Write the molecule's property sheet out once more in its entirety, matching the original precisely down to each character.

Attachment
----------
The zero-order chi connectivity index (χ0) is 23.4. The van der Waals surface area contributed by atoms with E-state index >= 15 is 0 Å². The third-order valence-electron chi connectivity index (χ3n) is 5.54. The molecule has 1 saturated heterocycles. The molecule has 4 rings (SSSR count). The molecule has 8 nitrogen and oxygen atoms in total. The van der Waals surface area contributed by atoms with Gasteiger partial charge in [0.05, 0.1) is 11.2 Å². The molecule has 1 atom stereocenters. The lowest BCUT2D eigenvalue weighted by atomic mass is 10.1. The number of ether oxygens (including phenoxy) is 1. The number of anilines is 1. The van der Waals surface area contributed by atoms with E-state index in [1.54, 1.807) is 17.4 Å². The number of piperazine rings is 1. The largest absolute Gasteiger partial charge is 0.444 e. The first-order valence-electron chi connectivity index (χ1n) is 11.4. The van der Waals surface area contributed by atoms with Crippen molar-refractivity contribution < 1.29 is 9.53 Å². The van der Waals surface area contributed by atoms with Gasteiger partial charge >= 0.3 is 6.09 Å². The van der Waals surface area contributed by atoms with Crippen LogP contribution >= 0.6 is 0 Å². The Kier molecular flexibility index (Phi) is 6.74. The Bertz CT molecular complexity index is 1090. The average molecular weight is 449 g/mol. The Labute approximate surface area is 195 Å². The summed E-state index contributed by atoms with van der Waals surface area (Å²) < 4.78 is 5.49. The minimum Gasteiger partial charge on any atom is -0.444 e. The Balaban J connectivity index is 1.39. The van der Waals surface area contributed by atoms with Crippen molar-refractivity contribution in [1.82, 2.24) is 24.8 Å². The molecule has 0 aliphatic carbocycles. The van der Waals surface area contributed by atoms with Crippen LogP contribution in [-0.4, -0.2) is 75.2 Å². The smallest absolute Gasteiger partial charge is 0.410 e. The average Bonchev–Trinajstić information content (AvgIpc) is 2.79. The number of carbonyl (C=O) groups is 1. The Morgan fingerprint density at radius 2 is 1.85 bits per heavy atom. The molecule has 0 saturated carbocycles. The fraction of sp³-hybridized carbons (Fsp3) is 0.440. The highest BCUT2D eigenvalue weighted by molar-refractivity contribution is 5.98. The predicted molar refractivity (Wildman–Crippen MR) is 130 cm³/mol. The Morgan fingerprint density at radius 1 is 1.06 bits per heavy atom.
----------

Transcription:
The zero-order chi connectivity index (χ0) is 23.4. The van der Waals surface area contributed by atoms with E-state index >= 15 is 0 Å². The third-order valence-electron chi connectivity index (χ3n) is 5.54. The molecule has 1 saturated heterocycles. The molecule has 4 rings (SSSR count). The molecule has 8 nitrogen and oxygen atoms in total. The van der Waals surface area contributed by atoms with Gasteiger partial charge in [0.05, 0.1) is 11.2 Å². The molecule has 1 atom stereocenters. The lowest BCUT2D eigenvalue weighted by atomic mass is 10.1. The number of ether oxygens (including phenoxy) is 1. The number of anilines is 1. The van der Waals surface area contributed by atoms with E-state index in [1.54, 1.807) is 17.4 Å². The number of piperazine rings is 1. The largest absolute Gasteiger partial charge is 0.444 e. The first-order valence-electron chi connectivity index (χ1n) is 11.4. The van der Waals surface area contributed by atoms with Crippen molar-refractivity contribution < 1.29 is 9.53 Å². The van der Waals surface area contributed by atoms with Gasteiger partial charge >= 0.3 is 6.09 Å². The van der Waals surface area contributed by atoms with Crippen LogP contribution >= 0.6 is 0 Å². The Kier molecular flexibility index (Phi) is 6.74. The Bertz CT molecular complexity index is 1090. The average molecular weight is 449 g/mol. The Labute approximate surface area is 195 Å². The summed E-state index contributed by atoms with van der Waals surface area (Å²) < 4.78 is 5.49. The minimum Gasteiger partial charge on any atom is -0.444 e. The Balaban J connectivity index is 1.39. The van der Waals surface area contributed by atoms with Crippen molar-refractivity contribution in [1.82, 2.24) is 24.8 Å². The molecule has 0 aliphatic carbocycles. The van der Waals surface area contributed by atoms with Crippen LogP contribution in [-0.4, -0.2) is 75.2 Å². The smallest absolute Gasteiger partial charge is 0.410 e. The average Bonchev–Trinajstić information content (AvgIpc) is 2.79. The number of carbonyl (C=O) groups is 1. The Morgan fingerprint density at radius 2 is 1.85 bits per heavy atom. The molecule has 0 saturated carbocycles. The fraction of sp³-hybridized carbons (Fsp3) is 0.440. The highest BCUT2D eigenvalue weighted by molar-refractivity contribution is 5.98. The predicted molar refractivity (Wildman–Crippen MR) is 130 cm³/mol. The Morgan fingerprint density at radius 1 is 1.06 bits per heavy atom.